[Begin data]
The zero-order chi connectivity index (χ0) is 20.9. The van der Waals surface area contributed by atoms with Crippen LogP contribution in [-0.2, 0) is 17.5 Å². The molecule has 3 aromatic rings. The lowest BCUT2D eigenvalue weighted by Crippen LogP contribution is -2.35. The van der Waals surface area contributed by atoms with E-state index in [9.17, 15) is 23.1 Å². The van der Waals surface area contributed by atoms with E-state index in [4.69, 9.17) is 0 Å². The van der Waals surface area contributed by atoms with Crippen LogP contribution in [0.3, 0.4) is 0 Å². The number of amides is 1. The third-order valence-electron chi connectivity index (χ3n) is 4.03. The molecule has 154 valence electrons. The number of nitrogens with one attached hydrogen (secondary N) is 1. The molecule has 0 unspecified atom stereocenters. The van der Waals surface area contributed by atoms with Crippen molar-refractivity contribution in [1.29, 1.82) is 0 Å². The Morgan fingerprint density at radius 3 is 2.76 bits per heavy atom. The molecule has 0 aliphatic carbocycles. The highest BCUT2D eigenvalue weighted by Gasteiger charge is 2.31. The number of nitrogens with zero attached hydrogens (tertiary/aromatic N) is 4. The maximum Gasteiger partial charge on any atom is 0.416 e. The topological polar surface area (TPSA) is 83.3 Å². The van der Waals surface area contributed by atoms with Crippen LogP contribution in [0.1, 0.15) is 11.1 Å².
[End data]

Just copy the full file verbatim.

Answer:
The zero-order chi connectivity index (χ0) is 20.9. The van der Waals surface area contributed by atoms with Crippen LogP contribution in [-0.2, 0) is 17.5 Å². The molecule has 3 aromatic rings. The lowest BCUT2D eigenvalue weighted by Crippen LogP contribution is -2.35. The van der Waals surface area contributed by atoms with E-state index in [9.17, 15) is 23.1 Å². The van der Waals surface area contributed by atoms with E-state index in [4.69, 9.17) is 0 Å². The van der Waals surface area contributed by atoms with Crippen LogP contribution in [0.3, 0.4) is 0 Å². The number of amides is 1. The third-order valence-electron chi connectivity index (χ3n) is 4.03. The molecule has 154 valence electrons. The number of nitrogens with one attached hydrogen (secondary N) is 1. The molecule has 0 unspecified atom stereocenters. The van der Waals surface area contributed by atoms with Crippen molar-refractivity contribution in [1.29, 1.82) is 0 Å². The Morgan fingerprint density at radius 3 is 2.76 bits per heavy atom. The molecule has 0 aliphatic carbocycles. The highest BCUT2D eigenvalue weighted by Gasteiger charge is 2.31. The number of nitrogens with zero attached hydrogens (tertiary/aromatic N) is 4. The maximum Gasteiger partial charge on any atom is 0.416 e. The topological polar surface area (TPSA) is 83.3 Å². The van der Waals surface area contributed by atoms with Crippen LogP contribution in [0.1, 0.15) is 11.1 Å².